The BDS campaign emerged from the 2001 World Conference against Racism, held in Durban, South Africa, during which 1,500 nongovernmental organizations came up with the “Duran strategy” — an action document detailing ways to isolate Israel internationally.
BDS is a tactic of political warfare, based on double standards, the distortion and exploitation of humanitarian principles, sinister comparisons to the apartheid regime in South Africa, and accusations of war crimes and violations of international law.
The BDS movement would be nothing without the vast funding that constantly fuels its momentum.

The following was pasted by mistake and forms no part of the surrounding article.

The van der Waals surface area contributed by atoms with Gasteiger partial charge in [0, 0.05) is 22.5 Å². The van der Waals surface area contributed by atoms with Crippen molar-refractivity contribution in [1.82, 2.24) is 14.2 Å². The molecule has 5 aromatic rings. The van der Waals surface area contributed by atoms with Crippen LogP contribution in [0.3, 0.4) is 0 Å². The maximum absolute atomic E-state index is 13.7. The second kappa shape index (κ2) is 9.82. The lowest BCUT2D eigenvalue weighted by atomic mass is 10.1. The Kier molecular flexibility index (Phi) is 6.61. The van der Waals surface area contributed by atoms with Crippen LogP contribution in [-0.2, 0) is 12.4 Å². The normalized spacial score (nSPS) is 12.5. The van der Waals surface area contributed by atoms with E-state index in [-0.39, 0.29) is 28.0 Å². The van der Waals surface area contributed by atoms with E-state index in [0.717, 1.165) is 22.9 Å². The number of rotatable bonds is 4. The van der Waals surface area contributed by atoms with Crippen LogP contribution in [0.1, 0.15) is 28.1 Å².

These campaigns are headed by anti-Israeli NGOs that, while claiming they oppose settlement construction and Israel’s presence in Judea and Samaria, also reject the Jewish people’s basic right of self-definition, regardless of territorial borders.
The most immediately effective counterstrategy to fight BDS and other forms of political warfare is to cut off the massive funding enjoyed by radical groups promoting anti-Israel initiatives worldwide.
The first step in this fight means confronting European governments that supply such groups with most of their funding, and demanding they practice full, democratic transparency.